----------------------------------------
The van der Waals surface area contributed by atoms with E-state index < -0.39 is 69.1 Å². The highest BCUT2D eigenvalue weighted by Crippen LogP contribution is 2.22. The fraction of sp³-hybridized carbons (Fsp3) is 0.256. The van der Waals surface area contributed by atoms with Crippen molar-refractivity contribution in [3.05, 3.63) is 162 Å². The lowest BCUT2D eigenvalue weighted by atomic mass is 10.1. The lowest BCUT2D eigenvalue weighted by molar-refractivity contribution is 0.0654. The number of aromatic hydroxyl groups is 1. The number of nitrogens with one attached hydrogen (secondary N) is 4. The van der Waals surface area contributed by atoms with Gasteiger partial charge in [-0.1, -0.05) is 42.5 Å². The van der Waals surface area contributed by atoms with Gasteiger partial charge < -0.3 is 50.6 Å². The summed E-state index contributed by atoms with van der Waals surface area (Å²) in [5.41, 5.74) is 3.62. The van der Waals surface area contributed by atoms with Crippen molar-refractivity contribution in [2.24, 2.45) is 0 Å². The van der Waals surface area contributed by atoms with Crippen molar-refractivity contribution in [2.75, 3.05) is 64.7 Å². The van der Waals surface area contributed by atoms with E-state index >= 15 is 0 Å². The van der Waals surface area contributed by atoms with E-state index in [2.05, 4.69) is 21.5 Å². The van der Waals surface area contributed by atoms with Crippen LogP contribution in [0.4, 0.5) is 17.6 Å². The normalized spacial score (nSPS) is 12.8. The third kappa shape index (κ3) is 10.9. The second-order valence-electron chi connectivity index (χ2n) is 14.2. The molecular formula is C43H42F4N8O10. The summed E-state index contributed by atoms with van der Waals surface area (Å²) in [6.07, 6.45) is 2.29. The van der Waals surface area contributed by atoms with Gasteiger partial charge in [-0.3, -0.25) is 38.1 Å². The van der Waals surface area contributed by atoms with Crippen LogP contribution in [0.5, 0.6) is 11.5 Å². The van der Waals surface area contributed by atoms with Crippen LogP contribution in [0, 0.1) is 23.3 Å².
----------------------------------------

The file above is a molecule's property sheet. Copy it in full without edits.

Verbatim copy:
The van der Waals surface area contributed by atoms with E-state index < -0.39 is 69.1 Å². The highest BCUT2D eigenvalue weighted by Crippen LogP contribution is 2.22. The fraction of sp³-hybridized carbons (Fsp3) is 0.256. The van der Waals surface area contributed by atoms with Crippen molar-refractivity contribution in [3.05, 3.63) is 162 Å². The lowest BCUT2D eigenvalue weighted by atomic mass is 10.1. The lowest BCUT2D eigenvalue weighted by molar-refractivity contribution is 0.0654. The number of aromatic hydroxyl groups is 1. The number of nitrogens with one attached hydrogen (secondary N) is 4. The van der Waals surface area contributed by atoms with Gasteiger partial charge in [-0.1, -0.05) is 42.5 Å². The van der Waals surface area contributed by atoms with Gasteiger partial charge < -0.3 is 50.6 Å². The summed E-state index contributed by atoms with van der Waals surface area (Å²) in [5.41, 5.74) is 3.62. The van der Waals surface area contributed by atoms with Crippen molar-refractivity contribution in [2.24, 2.45) is 0 Å². The van der Waals surface area contributed by atoms with Crippen molar-refractivity contribution in [2.75, 3.05) is 64.7 Å². The van der Waals surface area contributed by atoms with E-state index >= 15 is 0 Å². The van der Waals surface area contributed by atoms with E-state index in [2.05, 4.69) is 21.5 Å². The van der Waals surface area contributed by atoms with Crippen LogP contribution in [0.4, 0.5) is 17.6 Å². The normalized spacial score (nSPS) is 12.8. The third kappa shape index (κ3) is 10.9. The second-order valence-electron chi connectivity index (χ2n) is 14.2. The molecular formula is C43H42F4N8O10. The summed E-state index contributed by atoms with van der Waals surface area (Å²) in [6.07, 6.45) is 2.29. The van der Waals surface area contributed by atoms with Gasteiger partial charge in [-0.3, -0.25) is 38.1 Å². The van der Waals surface area contributed by atoms with Crippen LogP contribution in [0.5, 0.6) is 11.5 Å². The van der Waals surface area contributed by atoms with Crippen LogP contribution in [0, 0.1) is 23.3 Å².